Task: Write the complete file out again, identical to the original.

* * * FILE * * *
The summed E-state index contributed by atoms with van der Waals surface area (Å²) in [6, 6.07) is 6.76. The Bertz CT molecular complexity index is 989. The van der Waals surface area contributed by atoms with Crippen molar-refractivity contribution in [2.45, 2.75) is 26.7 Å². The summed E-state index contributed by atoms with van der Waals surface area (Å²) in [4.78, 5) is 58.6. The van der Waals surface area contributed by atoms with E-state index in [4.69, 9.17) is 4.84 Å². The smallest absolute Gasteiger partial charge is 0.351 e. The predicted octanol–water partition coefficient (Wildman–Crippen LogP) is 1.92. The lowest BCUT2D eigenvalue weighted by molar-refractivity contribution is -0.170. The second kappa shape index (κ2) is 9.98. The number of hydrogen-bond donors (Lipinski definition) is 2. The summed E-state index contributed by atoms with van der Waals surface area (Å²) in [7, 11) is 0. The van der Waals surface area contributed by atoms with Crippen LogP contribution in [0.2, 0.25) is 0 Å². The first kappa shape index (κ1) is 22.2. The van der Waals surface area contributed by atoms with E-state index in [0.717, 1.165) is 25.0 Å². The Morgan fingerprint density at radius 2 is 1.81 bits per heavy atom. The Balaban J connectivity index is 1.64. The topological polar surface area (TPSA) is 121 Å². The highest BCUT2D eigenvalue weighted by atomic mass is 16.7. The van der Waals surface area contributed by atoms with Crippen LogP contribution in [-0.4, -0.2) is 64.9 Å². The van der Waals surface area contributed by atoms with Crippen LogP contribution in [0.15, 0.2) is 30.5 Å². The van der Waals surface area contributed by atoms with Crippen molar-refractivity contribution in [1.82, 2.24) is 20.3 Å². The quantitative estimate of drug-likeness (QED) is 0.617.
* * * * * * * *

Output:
The summed E-state index contributed by atoms with van der Waals surface area (Å²) in [6, 6.07) is 6.76. The Bertz CT molecular complexity index is 989. The van der Waals surface area contributed by atoms with Crippen molar-refractivity contribution in [2.45, 2.75) is 26.7 Å². The summed E-state index contributed by atoms with van der Waals surface area (Å²) in [4.78, 5) is 58.6. The van der Waals surface area contributed by atoms with E-state index in [4.69, 9.17) is 4.84 Å². The smallest absolute Gasteiger partial charge is 0.351 e. The predicted octanol–water partition coefficient (Wildman–Crippen LogP) is 1.92. The lowest BCUT2D eigenvalue weighted by molar-refractivity contribution is -0.170. The second kappa shape index (κ2) is 9.98. The number of hydrogen-bond donors (Lipinski definition) is 2. The summed E-state index contributed by atoms with van der Waals surface area (Å²) in [7, 11) is 0. The van der Waals surface area contributed by atoms with Crippen LogP contribution in [0.2, 0.25) is 0 Å². The first kappa shape index (κ1) is 22.2. The van der Waals surface area contributed by atoms with E-state index in [0.717, 1.165) is 25.0 Å². The Morgan fingerprint density at radius 2 is 1.81 bits per heavy atom. The Balaban J connectivity index is 1.64. The topological polar surface area (TPSA) is 121 Å². The highest BCUT2D eigenvalue weighted by atomic mass is 16.7. The van der Waals surface area contributed by atoms with Crippen LogP contribution in [-0.4, -0.2) is 64.9 Å². The van der Waals surface area contributed by atoms with Crippen LogP contribution in [0.15, 0.2) is 30.5 Å². The van der Waals surface area contributed by atoms with Crippen molar-refractivity contribution in [1.82, 2.24) is 20.3 Å². The quantitative estimate of drug-likeness (QED) is 0.617.